This article contains WandaVision spoilers.
WandaVision is in its home stretch, with one big “villain” reveal hitting at the end of episode 7, and more expected any episode now. Agatha Harkness’ basement gave off some real strong bad gal vibes, but historically in the comics she’s never been the mastermind behind Wanda’s troubles, so much of the world is expecting another.
And while all the speculation so far has centered on Mephisto – justifiably so, considering his history with Wanda, Billy, Tommy, and Master Pandemonium’s arms – we think there’s one dark horse contender that not enough people have been talking about. With his history with Wanda and his future with the Avengers (and very likely in the MCU, if the tea leaves we’re reading are correct), there’s a better than decent chance that this guy will be popping up in WandaVision’s final episodes.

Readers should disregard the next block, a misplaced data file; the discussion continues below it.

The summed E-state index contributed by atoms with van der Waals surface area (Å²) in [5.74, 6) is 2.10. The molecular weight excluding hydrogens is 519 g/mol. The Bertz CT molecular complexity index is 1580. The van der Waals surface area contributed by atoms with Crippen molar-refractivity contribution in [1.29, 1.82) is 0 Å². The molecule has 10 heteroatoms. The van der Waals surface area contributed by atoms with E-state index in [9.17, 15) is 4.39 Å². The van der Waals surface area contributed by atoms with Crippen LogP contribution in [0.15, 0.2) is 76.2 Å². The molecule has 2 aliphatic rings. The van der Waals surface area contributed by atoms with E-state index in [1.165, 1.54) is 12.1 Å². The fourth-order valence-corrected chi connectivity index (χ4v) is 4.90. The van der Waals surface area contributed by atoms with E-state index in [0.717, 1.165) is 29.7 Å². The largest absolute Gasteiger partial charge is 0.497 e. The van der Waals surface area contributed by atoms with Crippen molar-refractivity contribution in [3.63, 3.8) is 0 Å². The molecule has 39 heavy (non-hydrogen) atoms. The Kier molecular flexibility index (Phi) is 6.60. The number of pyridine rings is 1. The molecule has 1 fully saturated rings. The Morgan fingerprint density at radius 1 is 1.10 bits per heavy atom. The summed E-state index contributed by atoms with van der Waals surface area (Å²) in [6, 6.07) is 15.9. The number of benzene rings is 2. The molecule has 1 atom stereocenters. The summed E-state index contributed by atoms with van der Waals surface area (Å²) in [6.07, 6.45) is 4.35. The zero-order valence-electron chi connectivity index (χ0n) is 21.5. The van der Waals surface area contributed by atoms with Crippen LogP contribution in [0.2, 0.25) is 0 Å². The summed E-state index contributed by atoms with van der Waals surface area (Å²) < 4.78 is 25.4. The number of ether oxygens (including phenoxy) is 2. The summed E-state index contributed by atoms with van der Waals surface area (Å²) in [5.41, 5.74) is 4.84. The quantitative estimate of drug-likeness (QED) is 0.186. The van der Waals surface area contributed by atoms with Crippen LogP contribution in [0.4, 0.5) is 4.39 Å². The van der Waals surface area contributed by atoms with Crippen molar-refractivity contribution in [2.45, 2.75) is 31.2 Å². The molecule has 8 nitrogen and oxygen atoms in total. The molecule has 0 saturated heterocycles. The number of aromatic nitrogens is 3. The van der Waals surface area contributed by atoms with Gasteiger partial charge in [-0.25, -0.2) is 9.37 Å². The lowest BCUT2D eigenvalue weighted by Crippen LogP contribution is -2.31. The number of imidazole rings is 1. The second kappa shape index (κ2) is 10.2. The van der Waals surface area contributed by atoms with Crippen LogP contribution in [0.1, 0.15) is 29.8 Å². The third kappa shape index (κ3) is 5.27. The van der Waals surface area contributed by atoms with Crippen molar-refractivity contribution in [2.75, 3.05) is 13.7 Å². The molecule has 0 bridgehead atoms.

But first, let’s get one thing straight…
Agatha Harkness…is a red herring?
The end of episode 7 of WandaVision plays up the sinister aspects of Agatha Harkness. Her basement looks like it could have been ripped from the set of Sabrina the Teenage Witch. But that doesn’t mean she’s actually evil.
In fact, through the entirety of Wanda’s story in the pages of Marvel Comics, Agatha has been one of the few people actually interested in Wanda’s well being. Sure, she was often very matriarchal about it, but she actually seemed to care that Wanda was messing with her own children’s existence. And in a Scarlet Witch solo miniseries from the mid ‘90s, she was the only one actually concerned with trying to give Wanda agency. It would be a big swerve for the show to adapt her into an outright villain.